”A double-blind, parallel-group, placebo-controlled trial was performed on 50- to 80-year-old Japanese men and women diagnosed with mild cognitive impairment in order to examine the efficacy of oral administration of Yamabushitake (Hericium erinaceus), an edible mushroom, for improving cognitive impairment, using a cognitive function scale based on the Revised Hasegawa Dementia Scale (HDS-R). After 2 weeks of preliminary examination, 30 subjects were randomized into two 15-person groups, one of which was given Yamabushitake and the other given a placebo. The subjects of the Yamabushitake group took four 250 mg tablets containing 96% of Yamabushitake dry powder three times a day for 16 weeks. After termination of the intake, the subjects were observed for the next 4 weeks. At weeks 8, 12 and 16 of the trial, the Yamabushitake group showed significantly increased scores on the cognitive function scale compared with the placebo group. The Yamabushitake group’s scores increased with the duration of intake, but at week 4 after the termination of the 16 weeks intake, the scores decreased significantly. Laboratory tests showed no adverse effect of Yamabushitake. The results obtained in this study suggest that Yamabushitake is effective in improving mild cognitive impairment.”

Shimbo, M., Kawagishi, H., & Yokogoshi, H. (2005). Erinacine A increases catecholamine and nerve growth factor content in the central nervous system of rats. Nutrition Research, 25(6), 617-623.

“Nerve growth factor (NGF) is an essential protein for supporting growth and maintenance of peripheral sympathetic neurons. A novel diterpenoid erinacine, isolated from the cultured mycelia of Hericium erinacium, is known to have a potent stimulating effect on NGF synthesis.”

“Rats were treated with erinacine A by intubation for the first 3 weeks from birth to weaning and intragastrically from weeks 4 to 5. Rats treated with this compound had increased levels of both noradrenaline and homovanillic acid in the locus coeruleus (LC) at 4 weeks of age and increased levels of NGF in both LC and hippocampus at 5 weeks of age. The effects of erinacine A were confirmed in the central nervous system in rats.”

Calissano, P., Matrone, C., & Amadoro, G. (2010). Nerve growth factor as a paradigm of neurotrophins related to Alzheimer’s disease. Developmental Neurobiology, 70(5), 372-383.

“Recently, we have demonstrated a direct and causal correlation between interruption of the NGF signal and activation of amyloidogenesis. Upon NGF deprivation, differentiated PC12 cells show an intra and extracellular accumulation of Ab, followed by apoptotic death. Both these events are largely or completely prevented by Ab antibodies, b and c secretase inhibitors or partial silencing of APP mRNA (Matrone et al., 2008a). The evidence that serum deprivation induces apoptotic death which is not prevented by anti Ab agents suggests that the deficit of NGF supply may directly induce Ab-mediated apoptosis, probably through the activation of molecular mechanisms leading to an increase of APP expression and processing and/or to an unbalance of physiological secretase(s) activity.”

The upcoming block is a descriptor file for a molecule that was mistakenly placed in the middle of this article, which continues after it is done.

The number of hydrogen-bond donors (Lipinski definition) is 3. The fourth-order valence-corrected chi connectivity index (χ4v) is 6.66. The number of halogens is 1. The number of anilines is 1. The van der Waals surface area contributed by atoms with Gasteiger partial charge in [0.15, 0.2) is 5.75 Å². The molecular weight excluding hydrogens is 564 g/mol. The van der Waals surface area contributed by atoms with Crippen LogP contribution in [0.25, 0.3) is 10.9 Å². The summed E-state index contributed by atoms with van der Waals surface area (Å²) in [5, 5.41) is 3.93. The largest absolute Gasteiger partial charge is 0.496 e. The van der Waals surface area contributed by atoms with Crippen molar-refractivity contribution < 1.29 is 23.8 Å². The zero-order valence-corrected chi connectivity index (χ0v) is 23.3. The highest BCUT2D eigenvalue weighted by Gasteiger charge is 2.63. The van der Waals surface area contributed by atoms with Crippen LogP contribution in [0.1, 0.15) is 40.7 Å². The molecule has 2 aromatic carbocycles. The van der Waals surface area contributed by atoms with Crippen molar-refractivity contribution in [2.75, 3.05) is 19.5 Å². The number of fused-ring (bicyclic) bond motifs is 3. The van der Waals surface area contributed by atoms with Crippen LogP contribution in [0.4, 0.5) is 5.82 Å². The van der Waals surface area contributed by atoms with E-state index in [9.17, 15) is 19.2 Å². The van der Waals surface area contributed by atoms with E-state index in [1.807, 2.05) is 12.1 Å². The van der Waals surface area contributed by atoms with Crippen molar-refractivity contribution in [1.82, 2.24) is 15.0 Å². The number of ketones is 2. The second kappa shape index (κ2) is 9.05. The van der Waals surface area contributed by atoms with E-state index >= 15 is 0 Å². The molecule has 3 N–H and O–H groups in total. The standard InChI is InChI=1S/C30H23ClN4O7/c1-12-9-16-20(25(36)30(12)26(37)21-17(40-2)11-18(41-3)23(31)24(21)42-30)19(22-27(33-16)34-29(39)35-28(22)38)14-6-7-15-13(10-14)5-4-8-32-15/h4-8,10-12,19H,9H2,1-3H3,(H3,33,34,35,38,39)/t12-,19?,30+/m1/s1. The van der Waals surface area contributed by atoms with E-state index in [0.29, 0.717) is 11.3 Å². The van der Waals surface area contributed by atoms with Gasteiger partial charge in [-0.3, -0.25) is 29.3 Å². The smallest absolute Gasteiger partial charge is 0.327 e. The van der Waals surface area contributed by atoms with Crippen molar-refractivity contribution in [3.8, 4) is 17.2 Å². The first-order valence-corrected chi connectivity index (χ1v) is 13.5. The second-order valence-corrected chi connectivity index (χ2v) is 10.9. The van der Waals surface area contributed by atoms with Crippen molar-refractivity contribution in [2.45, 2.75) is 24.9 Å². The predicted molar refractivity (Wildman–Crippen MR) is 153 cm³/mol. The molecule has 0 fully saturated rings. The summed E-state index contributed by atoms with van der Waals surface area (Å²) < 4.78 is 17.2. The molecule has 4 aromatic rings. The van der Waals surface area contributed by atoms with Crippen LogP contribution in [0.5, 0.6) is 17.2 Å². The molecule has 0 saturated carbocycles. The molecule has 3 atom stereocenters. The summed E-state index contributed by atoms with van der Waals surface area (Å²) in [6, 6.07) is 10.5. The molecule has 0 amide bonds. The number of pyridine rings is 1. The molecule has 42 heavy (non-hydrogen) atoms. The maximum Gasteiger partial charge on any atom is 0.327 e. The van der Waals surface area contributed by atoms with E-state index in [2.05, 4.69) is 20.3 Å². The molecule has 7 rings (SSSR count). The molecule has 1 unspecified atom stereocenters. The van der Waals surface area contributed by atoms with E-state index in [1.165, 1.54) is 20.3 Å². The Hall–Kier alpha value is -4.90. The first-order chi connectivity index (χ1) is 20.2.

Yoshida, H., Metoki, N., Ishikawa, A., Imaizumi, T., Matsumiya, T., Tanji, K., et al. (2010). Edaravone improves the expression of nerve growth factor in human astrocytes subjected to hypoxia/reoxygenation. Neuroscience Research, 66(3), 284-289.

“In the present study, edaravone was found to activate the JNK pathway promoting NGF expression, which may be considered one of the mechanisms for pharmacological effectiveness of this agent. A recent study provided a similar finding for ethanol extracts of an edible mushroom, Hericium erinaceus (Yamabushitake), which was demonstrated to promote the NGF expression in 1321N1 human astrocytoma cells via JNK signaling.”

Yoshida, H., Itoh, K., Mimura, J., Satoh, K., Kosaka, K., Hayakari, R., et al. (2011). Edaravone and carnosic acid synergistically enhance the expression of nerve growth factor in human astrocytes under hypoxia/reoxygenation. Neuroscience Research, 69(4), 291-298.

“The production of NGF is considered to be one of the cardinal functions of astrocytes in maintaining homeostasis in the brain. Levels of brain and circulating NGF vary significantly in response to stressful events.”

Diniz, B., Teixeira, A., Machado-Vieira, R., Talib, L., Gattaz, W., & Forlenza, O. (2013). Reduced serum nerve growth factor in patients with late-life depression. The American journal of geriatric psychiatry: official journal of the American Association for Geriatric Psychiatry, 21(5), 493-496.

“NGF levels were significantly reduced in the elderly subjects with a previous history of major depression, in a similar fashion as found in patients presenting with a current depressive episode. This suggests that reduction in serum NGF levels may be a trait-dependent marker of LLD. The reduction in NGF levels observed in these subjects may indicate a significant disruption in neurotrophic regulatory mechanisms that take place during the depressive episode and do not completely recover despite clinical improvement after antidepressant treatment.”